I drew this drawing based on a younger Drew, which I felt was more representational of her well-known facial features. When you see her in the flesh at the Prem, she still has those features. She said “Oh” and smiled then signed.  Some collectors were not happy with her ‘scribble signature’, preferring a fuller name, but I like the distinctive shape. It’s  a quick, simple, initialisation,  forming a decorative ‘heart’  monogram. Drew can certainly draw!

Drawing: Natalie Clein

Natalie Clein

The cello is a member of the violin family…a very big member of the violin family. Although not the biggest, it is the instrument that is the reason for celebrated classical cellist Natalie Clein”s  biggest pet hate, “When I take my cello on a plane, people always ask why I don’t play the flute.” The Brit Award winner isn’t a flautist, she plays one of the biggest members of the violin family and plays it exceptionally well…’mesmerisingly’ and ‘passionately’ well according to The Times. The said cello is a ‘Simpson’ Guadagnini, made in 1777 by the ‘Leonardo Da Vinci  of cello-makers, JB Guadagnini. “I own a small part of it along with 20 other people. It’s like a child, you never really own it, you’re it’s guardian for a while.” she said in a Guardian interview. Speaking of a child, Natalie’s daughter was born last year, so now the large amount of travel makes it more interesting on planes, ‘baby in the front,cello on the back.’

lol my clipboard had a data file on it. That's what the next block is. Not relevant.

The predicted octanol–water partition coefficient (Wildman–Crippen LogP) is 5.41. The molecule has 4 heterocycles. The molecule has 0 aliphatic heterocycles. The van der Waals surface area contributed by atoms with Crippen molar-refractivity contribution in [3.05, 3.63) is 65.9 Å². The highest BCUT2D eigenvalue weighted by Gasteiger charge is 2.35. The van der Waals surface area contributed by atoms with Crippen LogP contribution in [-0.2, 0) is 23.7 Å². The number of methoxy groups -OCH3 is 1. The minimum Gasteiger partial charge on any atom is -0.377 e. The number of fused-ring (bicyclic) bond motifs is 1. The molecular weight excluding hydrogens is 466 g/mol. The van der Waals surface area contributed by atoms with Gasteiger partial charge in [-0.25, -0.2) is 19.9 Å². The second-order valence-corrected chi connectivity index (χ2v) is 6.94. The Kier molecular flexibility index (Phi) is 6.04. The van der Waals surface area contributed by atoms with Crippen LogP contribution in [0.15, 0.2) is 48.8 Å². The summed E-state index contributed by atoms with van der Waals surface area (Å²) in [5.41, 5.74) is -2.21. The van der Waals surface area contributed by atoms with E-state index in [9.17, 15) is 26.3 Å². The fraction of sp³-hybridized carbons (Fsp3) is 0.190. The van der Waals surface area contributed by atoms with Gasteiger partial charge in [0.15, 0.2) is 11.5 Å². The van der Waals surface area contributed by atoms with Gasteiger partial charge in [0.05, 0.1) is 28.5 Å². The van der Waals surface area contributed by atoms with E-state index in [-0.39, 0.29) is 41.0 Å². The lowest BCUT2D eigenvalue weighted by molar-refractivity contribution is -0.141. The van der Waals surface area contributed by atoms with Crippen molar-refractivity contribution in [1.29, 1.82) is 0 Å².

I drew this sketch and left it at the Cadogan Hall in London, where Natalie was performing her latest recording, Saint-Saens: Cello Concerto No 1 with the St Petersburg Symphony Orchestra earlier this year.

David Bedella, Ben Forster and Haley Flaherty inThe Rocky Horror Show

Rocky Horror

“Let’s do the Time Warp again!”